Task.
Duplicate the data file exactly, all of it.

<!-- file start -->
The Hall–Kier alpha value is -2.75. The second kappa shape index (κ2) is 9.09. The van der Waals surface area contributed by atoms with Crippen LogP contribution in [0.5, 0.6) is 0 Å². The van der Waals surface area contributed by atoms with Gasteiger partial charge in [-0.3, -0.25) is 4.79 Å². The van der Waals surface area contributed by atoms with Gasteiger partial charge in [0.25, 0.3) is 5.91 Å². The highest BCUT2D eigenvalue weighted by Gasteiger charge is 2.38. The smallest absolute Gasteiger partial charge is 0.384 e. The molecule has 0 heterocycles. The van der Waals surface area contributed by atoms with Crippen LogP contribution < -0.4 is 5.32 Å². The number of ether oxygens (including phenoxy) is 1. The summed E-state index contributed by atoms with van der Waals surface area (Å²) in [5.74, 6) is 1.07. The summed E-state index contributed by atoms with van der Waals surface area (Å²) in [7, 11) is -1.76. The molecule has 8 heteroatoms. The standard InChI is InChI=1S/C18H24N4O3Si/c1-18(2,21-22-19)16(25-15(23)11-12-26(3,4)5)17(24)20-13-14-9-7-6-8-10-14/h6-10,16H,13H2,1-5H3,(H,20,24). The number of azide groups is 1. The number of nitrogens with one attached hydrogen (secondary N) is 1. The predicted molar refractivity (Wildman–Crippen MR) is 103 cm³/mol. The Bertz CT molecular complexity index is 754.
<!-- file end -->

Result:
The Hall–Kier alpha value is -2.75. The second kappa shape index (κ2) is 9.09. The van der Waals surface area contributed by atoms with Crippen LogP contribution in [0.5, 0.6) is 0 Å². The van der Waals surface area contributed by atoms with Gasteiger partial charge in [-0.3, -0.25) is 4.79 Å². The van der Waals surface area contributed by atoms with Gasteiger partial charge in [0.25, 0.3) is 5.91 Å². The highest BCUT2D eigenvalue weighted by Gasteiger charge is 2.38. The smallest absolute Gasteiger partial charge is 0.384 e. The molecule has 0 heterocycles. The van der Waals surface area contributed by atoms with Crippen LogP contribution < -0.4 is 5.32 Å². The number of ether oxygens (including phenoxy) is 1. The summed E-state index contributed by atoms with van der Waals surface area (Å²) in [5.74, 6) is 1.07. The summed E-state index contributed by atoms with van der Waals surface area (Å²) in [7, 11) is -1.76. The molecule has 8 heteroatoms. The standard InChI is InChI=1S/C18H24N4O3Si/c1-18(2,21-22-19)16(25-15(23)11-12-26(3,4)5)17(24)20-13-14-9-7-6-8-10-14/h6-10,16H,13H2,1-5H3,(H,20,24). The number of azide groups is 1. The number of nitrogens with one attached hydrogen (secondary N) is 1. The predicted molar refractivity (Wildman–Crippen MR) is 103 cm³/mol. The Bertz CT molecular complexity index is 754.